Christmas trees are still standing in many homes around the Shuswap but when the time comes to get rid of them a variety of options are available which can minimize the hassle and even benefit a good cause.
The Salmon Arm Yeti Rugby Club’s annual Christmas tree collection will be proceeding on Jan. 10. The team picks up trees and disposes of them in exchange for donations each year. Coach Greg Seed said the event has happened annually since 2002 and, while it is not a huge moneymaker, he said the team is grateful for the donations.
Players from the rugby team will be picking up trees left out on the curb and going door to door to collect donations. Anyone who will not be home on the morning the trees will be picked up can attach envelopes with donations to the trees. Cheques can be made out to the Yeti Rugby Club and e-transfers can be sent to firstname.lastname@example.org with the address of the house included. Those whose trees are missed can contact Seed at 250-515-1934 to arrange a pickup.
Seed said the money raised goes towards covering the costs of league play and rugby tours abroad which have seen Salmon Arm teams travelling to New Zealand, Australia, South Africa, Trinidad and other locations. A trip to Grand Cayman planned for March 2021 had to be cancelled.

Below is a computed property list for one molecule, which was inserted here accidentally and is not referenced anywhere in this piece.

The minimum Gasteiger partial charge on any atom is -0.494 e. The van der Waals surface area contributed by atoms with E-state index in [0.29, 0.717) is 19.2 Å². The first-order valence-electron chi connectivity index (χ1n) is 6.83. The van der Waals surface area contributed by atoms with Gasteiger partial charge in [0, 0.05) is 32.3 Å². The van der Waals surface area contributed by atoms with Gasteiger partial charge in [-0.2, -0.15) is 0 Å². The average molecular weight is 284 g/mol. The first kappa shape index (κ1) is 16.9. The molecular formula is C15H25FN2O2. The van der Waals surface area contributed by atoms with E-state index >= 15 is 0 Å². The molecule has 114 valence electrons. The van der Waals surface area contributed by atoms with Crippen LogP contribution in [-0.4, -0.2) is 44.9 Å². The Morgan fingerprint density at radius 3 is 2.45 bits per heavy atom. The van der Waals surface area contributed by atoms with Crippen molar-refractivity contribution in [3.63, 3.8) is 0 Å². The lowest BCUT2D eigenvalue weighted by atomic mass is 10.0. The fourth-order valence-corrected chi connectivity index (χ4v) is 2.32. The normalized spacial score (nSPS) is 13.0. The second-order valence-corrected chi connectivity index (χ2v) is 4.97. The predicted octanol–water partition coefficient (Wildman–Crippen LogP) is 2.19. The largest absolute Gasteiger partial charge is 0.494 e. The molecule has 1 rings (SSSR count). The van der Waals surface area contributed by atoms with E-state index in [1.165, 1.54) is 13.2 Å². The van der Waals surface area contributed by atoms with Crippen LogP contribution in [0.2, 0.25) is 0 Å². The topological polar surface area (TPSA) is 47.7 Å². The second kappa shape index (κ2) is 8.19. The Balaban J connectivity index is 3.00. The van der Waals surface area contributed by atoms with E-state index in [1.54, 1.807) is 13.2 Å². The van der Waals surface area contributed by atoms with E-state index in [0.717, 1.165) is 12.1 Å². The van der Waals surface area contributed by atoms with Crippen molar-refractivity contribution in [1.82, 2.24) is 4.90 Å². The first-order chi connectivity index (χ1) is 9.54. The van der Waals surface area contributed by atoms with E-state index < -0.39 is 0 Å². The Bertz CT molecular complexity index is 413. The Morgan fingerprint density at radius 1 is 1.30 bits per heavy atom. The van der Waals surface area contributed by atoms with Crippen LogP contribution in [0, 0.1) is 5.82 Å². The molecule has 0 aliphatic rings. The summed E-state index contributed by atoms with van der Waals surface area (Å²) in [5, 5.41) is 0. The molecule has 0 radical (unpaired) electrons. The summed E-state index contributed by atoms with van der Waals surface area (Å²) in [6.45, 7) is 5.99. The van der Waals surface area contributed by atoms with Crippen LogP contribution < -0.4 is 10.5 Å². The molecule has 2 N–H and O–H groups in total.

He noted that the fate of the spring rugby league is up in the air due to COVID-19 but a fall 2021 Rugby 7s league is being planned.
Those who miss out on the rugby team’s Christmas tree pickup or who live outside Salmon Arm have other options for disposing of the tree. Columbia Shuswap Regional District (CSRD) landfills and transfer stations will accept trees as yard waste but the regional district has asked to make sure all trees are free of tinsel or other decorations.
The Nature Conservancy of Canada has also suggested another option for people who want to bring more bird and animal life to their backyards. A tree left leaning against a fence or laid down in a garden can serve as a winter home for birds and then as a hideout for toads, insects and bees as it decomposes further.
– with files from Charlie Carey